Analysis - The State of X-Plane Development in 2020: Coronavirus and Microsoft Flight Simulator
April 7, 2020
As I wrote in early January of this year, “X-Plane is set up for success coming into 2020 especially with a plethora of high quality payware add-ons set to release for the sim in the coming year like FlyJSim’s Q4XP, HotStart’s Challenger 650, Rotate’s MD11, and, my personal favorite, the Leading Edge Simulations DC3 V2.” But, a lot has changed since then.
With the end of the novel coronavirus pandemic still months away, how will X-Plane be impacted? Will Microsoft Flight Simulator affect X-Plane too?
To answer these questions, we first have to look at the events leading up to today. In early June when FSExpo was held in Orlando and the new Microsoft Flight Simulator trailer was released, add-on releases for X-Plane dropped sharply. This was likely because of the shock created by Microsoft Flight Simulator’s abrupt comeback: no one knew what to make of it.
After the excitement in June, developers got back to releasing add-ons at a normal rate. But, the effects of Microsoft Flight Simulator didn’t disappear. Justin from Short Final Design says that Microsoft Flight Simulator has actually had a positive impact on his work. When asked for comment, he stated that “since the announcement of MSFS I’ve tried a lot harder to improve my work and learn new tools like Substance Painter. MSFS is going to raise the bar a lot, which means that you will need a lot of skill to even compete with the default scenery”. A programmer for FlyJSim, also named Justin, felt positively about Microsoft Flight Simulator too. He said that “MSFS2020 has made FlyJSim more excited for the future of flight sims and its visuals have been appealing to see.” Regarding how it affects their current projects, he stated that “Jack [FlyJSim’s founder] and I talked to the devs, but we remain focused on the Q4XP at the present moment.”
Heading into the fall of 2019, the bright future of flight sim, illuminated by the promise of Microsoft Flight Simulator, kept developers motivated. The slight dip in September and October was likely due to developers waiting to release during the pre-holiday peak in November.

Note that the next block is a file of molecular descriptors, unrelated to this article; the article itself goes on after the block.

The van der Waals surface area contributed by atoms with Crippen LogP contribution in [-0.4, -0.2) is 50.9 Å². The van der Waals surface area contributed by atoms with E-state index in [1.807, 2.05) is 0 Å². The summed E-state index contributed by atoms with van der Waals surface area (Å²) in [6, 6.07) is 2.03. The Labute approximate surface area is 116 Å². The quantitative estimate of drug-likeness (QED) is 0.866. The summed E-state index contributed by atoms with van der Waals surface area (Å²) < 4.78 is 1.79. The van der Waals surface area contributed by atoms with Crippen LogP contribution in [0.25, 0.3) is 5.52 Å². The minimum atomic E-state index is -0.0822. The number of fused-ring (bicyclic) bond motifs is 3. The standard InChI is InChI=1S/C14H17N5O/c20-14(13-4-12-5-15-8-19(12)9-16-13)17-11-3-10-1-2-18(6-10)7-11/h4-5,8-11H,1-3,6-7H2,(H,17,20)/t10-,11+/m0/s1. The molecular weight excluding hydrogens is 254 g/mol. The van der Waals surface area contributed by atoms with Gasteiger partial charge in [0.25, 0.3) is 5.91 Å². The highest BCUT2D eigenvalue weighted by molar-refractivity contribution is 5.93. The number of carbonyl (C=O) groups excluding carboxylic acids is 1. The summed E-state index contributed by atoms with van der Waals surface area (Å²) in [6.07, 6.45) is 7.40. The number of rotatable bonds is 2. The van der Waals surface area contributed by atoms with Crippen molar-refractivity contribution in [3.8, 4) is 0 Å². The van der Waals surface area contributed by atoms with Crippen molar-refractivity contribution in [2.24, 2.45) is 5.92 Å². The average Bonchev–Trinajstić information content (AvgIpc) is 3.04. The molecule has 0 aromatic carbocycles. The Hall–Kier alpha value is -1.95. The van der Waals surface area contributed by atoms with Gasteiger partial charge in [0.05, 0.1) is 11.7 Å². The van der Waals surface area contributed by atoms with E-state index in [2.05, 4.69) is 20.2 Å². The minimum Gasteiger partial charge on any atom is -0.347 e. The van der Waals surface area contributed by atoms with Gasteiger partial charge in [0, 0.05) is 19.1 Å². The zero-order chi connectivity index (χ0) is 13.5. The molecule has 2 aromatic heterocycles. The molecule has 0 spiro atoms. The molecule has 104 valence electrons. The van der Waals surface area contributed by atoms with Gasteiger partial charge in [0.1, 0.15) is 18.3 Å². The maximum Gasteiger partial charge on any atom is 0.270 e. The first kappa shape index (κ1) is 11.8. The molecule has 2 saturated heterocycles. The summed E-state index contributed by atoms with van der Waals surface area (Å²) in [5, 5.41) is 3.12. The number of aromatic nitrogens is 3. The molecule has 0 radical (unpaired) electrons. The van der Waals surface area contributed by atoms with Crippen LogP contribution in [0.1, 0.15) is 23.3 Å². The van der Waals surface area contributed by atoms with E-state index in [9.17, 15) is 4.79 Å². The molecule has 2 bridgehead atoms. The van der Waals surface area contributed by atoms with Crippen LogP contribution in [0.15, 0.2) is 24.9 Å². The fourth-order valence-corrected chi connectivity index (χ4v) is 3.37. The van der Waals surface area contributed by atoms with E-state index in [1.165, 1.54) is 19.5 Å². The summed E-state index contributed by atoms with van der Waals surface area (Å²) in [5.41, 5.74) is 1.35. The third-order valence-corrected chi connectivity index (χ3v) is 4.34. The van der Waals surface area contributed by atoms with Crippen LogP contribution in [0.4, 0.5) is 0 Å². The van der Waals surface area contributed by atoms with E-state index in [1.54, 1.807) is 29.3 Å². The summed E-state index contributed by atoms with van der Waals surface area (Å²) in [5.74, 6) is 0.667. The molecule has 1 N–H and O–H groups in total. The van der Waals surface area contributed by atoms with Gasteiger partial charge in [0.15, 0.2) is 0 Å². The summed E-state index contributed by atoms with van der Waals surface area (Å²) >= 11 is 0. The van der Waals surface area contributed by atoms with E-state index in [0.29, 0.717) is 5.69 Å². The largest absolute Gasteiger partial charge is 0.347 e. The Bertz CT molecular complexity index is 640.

After this, releases dropped during the holiday season which was to be expected. Developers had released their products and were busy spending time with family.
Next, after many began resuming development in January, another peak occurred in February followed by a sharp drop in early March. This drop was likely because of the panic and uncertainty that COVID-19 created for everyone, all over the globe.
Despite this, it seems unlikely that this slump will persist in the long term. Because of social distancing measures, many developers are finding themselves at home more often. In a comment to Threshold, Justin from Short Final Design said that “I actually have a lot more time to spend on X-Plane development due to the lockdown and the fact that all exams at my university were canceled.” Cooper from Torquesim stated that “[Coronavirus] has not significantly impacted our work. We all work remotely already, so there is no office to close.” Likewise, Markus from MadFlight said that the “virus has not affected our development”.
In all, it seems like X-Plane has seen little impact from Microsoft Flight Simulator and the novel coronavirus pandemic. And, most of the impact we have seen has been positive.
COVID-19 has given developers more time at home. And, Microsoft Flight Simulator seems to have raised the bar on quality. Because of this, there is no reason to be worried about a lack of new releases for X-Plane in the short term. When Microsoft Flight Simulator releases though, it may be a different story.
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